Hardworking executives may have been surprised at research last year that found Australian leaders lagging on many of the key management indicators correlated with productivity.
Among the gaps highlighted by an Ernst & Young report was a deficiency in people-management capability, particularly with respect to instilling a “talent mindset” across business.
The report, called Productivity Pulse, showed that managers were underutilising the existing skills of employees, and they also lacked the skills needed for innovation.
What was less clear was that managers understood the links between innovation, technology, and digital and social engagement.
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Social media was cited as contributing to a time-wasting culture in Australia that diminishes productivity to the collective tune of $87 billion a year.
But is restricting social media the solution? In doing so, leaders might grab back 15 minutes a day from each employee – a considerable amount of time in leading companies.
I don’t agree with the idea, however. While there is nothing wrong with this per se, in the wrong hands such measures create a focus on inputs rather than outputs. That might be appropriate in manufacturing environment for example, but not companies where success is based on intellectual capital.
The big risk is they prolong a widget-focused leadership mindset that will not equip managers to deal with the complexity required to thrive in the digital and social age.
By now, many leaders know that eight new people are coming online each second, that the majority use social and mobile to connect and collaborate and that our personal and professional lives are increasingly blurred.
Many employers ban social media even though there is a significant body of research to suggest it drives engagement, a key element of productivity.
It’s well recognised, for example, that young professionals value internet-connected mobility over pay, and it’s the skill-set (and mindset) of these digital natives that employers need.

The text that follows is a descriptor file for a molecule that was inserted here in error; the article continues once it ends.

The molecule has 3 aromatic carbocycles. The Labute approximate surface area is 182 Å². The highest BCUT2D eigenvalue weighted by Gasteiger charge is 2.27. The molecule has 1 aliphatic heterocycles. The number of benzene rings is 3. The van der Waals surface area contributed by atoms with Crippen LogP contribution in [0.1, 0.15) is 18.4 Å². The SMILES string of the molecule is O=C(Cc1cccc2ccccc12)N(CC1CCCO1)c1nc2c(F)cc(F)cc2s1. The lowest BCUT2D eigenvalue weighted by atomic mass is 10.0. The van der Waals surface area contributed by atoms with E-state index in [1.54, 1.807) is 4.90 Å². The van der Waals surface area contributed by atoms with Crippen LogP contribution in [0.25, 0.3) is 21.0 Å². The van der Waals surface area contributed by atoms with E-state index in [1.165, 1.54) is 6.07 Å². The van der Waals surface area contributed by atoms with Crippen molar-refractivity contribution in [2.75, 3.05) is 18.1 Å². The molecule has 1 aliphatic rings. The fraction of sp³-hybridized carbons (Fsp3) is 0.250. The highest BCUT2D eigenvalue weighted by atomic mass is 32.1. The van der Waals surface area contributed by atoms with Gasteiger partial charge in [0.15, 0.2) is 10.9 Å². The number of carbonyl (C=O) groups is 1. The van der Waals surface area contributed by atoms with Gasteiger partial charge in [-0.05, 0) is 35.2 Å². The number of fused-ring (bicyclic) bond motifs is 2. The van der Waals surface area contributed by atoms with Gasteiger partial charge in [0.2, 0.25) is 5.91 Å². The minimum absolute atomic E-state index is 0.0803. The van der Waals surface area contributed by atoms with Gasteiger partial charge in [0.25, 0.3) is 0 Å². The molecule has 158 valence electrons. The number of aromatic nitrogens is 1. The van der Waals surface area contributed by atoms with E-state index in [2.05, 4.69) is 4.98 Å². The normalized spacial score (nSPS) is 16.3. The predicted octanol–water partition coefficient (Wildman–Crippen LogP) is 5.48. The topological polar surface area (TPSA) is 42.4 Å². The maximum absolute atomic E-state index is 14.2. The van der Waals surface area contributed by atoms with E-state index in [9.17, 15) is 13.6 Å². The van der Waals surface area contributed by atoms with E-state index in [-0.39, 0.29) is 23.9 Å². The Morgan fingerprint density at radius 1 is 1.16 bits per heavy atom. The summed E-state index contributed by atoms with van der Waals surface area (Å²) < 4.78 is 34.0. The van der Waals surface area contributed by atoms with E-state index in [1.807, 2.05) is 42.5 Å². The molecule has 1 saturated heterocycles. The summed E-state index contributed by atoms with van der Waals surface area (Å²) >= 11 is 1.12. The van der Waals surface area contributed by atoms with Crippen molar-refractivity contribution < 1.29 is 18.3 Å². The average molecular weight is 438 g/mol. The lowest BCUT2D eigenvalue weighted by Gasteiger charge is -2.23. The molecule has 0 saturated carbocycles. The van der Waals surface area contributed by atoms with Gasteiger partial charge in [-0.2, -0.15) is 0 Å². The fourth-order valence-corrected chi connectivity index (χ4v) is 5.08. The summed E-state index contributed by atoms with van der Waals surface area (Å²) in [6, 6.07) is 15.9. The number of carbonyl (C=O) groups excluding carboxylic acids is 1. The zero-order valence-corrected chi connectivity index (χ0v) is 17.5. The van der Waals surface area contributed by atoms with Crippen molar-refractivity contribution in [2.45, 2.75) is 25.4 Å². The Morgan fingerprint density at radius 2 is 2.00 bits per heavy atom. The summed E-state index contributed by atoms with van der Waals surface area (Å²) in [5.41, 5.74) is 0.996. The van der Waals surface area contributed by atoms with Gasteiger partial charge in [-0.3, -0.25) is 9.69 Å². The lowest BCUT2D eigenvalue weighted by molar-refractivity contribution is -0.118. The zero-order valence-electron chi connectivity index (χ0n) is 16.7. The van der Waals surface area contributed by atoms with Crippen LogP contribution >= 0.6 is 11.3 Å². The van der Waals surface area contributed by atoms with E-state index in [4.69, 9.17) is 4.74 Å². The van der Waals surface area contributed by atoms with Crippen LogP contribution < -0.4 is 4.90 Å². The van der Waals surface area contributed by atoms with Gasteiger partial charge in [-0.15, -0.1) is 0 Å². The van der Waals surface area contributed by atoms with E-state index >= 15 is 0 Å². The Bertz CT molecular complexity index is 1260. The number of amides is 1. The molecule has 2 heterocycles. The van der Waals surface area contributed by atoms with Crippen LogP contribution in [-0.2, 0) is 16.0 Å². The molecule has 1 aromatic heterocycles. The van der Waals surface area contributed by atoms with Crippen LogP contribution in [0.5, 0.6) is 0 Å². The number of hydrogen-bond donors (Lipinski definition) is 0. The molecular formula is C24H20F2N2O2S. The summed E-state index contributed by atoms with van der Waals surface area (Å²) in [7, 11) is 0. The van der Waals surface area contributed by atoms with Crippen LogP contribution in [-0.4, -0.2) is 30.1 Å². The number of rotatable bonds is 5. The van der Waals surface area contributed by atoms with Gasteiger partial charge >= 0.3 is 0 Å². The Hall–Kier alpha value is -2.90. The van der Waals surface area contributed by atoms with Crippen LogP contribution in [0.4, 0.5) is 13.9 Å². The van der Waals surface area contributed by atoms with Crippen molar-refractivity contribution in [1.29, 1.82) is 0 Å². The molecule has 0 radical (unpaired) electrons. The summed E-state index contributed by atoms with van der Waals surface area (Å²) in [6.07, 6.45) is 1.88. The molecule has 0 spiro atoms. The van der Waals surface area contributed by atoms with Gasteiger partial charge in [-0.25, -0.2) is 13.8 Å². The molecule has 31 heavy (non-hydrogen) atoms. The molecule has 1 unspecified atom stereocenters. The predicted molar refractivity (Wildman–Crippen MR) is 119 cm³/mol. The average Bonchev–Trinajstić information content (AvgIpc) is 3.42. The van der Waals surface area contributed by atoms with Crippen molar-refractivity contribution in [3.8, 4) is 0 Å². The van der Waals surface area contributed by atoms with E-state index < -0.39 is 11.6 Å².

A recent Cisco study found companies that embrace social media during business hours are more attractive to job applicants in the highly competitive talent pool.
It’s tempting, but wrong, to think about social networking as a concession to Millennials (also called Gen Y) – employees under 33.
Employees currently spend as much as 20% of their time at work looking for information and McKinsey & Co believes productivity could be increased by as much as 25% by social technologies that increase collaboration.
For one thing, social networking creates searchable content and connections that allow employees to access the right information and people within and across enterprises fast.
This highlights why a 15-minutes-no-more-social attitude is troubling; as connectivity grows exponentially it will become a liability.
Employee wellbeing is high on the list of factors believed to increase individual productivity, but the role of social media in driving wellbeing was not investigated.
In future, I believe productivity measures will take into the account the impacts of the connected ‘digital and social ecosystem’ on motivation.
The value of digital to productivity means measuring direct contributions from pure online businesses but also the indirect activity of mixed businesses, including the use of social media for engagement, sales and customer service.